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First Look: 'Beautiful Bastard' (Exclusive)

Read the first chapter from the original 'Fifty Shades'-like romantic fan fiction hit "The Office" which has been revised for publication by Gallery Books.

Beautiful Bastard Book Cover - P 2013

Editor's Note: The following excerpt contains mature language and adult situations.

One
My father always said the way to learn the job you want
is to spend every second watching someone do it.

“To get the job at the top, you’ve got to start at the bottom,” he told me.
“Become the person the CEO can’t live without. Be their right-hand man.
Learn their world, and they’ll snatch you up the second you finish your degree.”

I had become irreplaceable. And I’d definitely become
the Right Hand. It just so happened that in this
case, I was the right hand that most days wanted to slap
the damn face.

My boss, Mr. Bennett Ryan. Beautiful Bastard.

My stomach clenched tightly at the thought of him:
tall, gorgeous, and entirely evil. He was the most self-righteous,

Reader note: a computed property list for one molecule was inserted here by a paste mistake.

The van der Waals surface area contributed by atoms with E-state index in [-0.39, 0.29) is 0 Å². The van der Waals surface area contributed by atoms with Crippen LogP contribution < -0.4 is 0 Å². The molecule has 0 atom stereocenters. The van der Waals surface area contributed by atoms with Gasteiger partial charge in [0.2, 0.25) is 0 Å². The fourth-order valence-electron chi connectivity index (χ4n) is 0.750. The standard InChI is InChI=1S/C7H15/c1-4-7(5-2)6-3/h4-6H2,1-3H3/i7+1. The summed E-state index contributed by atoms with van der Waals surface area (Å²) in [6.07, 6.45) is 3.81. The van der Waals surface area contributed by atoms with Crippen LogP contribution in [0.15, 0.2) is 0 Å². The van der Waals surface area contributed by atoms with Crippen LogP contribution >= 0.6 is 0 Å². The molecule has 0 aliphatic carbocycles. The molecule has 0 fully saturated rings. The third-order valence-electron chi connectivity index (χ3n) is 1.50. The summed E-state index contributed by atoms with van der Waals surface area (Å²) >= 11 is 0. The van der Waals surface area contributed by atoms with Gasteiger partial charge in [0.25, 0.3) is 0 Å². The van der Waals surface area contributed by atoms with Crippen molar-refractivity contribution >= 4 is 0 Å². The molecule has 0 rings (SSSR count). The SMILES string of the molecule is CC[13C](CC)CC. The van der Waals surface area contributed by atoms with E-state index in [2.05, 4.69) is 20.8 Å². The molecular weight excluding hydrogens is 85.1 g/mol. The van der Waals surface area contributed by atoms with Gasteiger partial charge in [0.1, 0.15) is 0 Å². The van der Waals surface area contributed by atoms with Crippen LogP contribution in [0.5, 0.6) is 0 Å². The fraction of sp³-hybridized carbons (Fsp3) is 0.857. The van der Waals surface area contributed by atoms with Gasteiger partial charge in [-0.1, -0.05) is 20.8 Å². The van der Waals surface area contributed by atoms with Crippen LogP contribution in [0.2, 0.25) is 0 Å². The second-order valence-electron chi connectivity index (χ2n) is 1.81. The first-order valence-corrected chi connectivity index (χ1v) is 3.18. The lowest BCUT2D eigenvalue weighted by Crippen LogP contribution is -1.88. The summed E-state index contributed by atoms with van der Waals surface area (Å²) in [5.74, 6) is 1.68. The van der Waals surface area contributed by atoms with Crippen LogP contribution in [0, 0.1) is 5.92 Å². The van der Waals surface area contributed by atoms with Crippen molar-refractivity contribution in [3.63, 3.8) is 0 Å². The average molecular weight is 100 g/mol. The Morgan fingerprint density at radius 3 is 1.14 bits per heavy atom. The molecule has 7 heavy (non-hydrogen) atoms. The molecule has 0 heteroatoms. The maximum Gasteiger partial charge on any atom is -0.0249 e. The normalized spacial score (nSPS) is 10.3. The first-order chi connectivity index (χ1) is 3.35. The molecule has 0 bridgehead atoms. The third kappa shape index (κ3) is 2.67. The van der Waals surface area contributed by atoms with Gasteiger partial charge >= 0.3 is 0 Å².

pompous prick I’d ever met. I’d hear all of
the other women in the office gossip about his escapades
and wonder if a nice face was all it took. But my
father also said, “You realize early in life that beauty
is only skin-deep, and ugly goes straight to the bone.”
I’d had my fair share of unpleasant men in the past few
years, dated a few in high school and college. But this
one took the cake.

“Well, hello Miss Mills!” Mr. Ryan stood in the
doorway to my office that served as an anteroom
to his. His voice was laced with honey, but it was all
wrong . . . like honey left to freeze and crack on ice.

After spilling water on my phone, dropping my earrings
into the garbage disposal, being rear-ended on
the interstate, and having to wait for the cops to come
and tell us what we both already knew—that it was the
other guy’s fault—the last thing I needed this morning
was a grumpy Mr. Ryan.

Too bad for me he didn’t come in any other flavor.

I gave him my usual. “Good morning, Mr. Ryan,”
hoping he would give me his usual curt nod in return.

But when I tried to slip past him, he murmured,
“Indeed? ‘Morning,’ Miss Mills? What time is it in
your little world?”

I stopped and met his cold stare. He was a good
eight inches taller than me, and before working for
him I’d never felt so small. I’d worked for Ryan Media
Group for six years. But since his return to the family
business nine months ago, I’d taken to wearing heels I
used to consider circus height just so I could approach
him near eye level. Even so, I still had to tilt my head
to look up at him, and he clearly relished it, hazel eyes
flashing.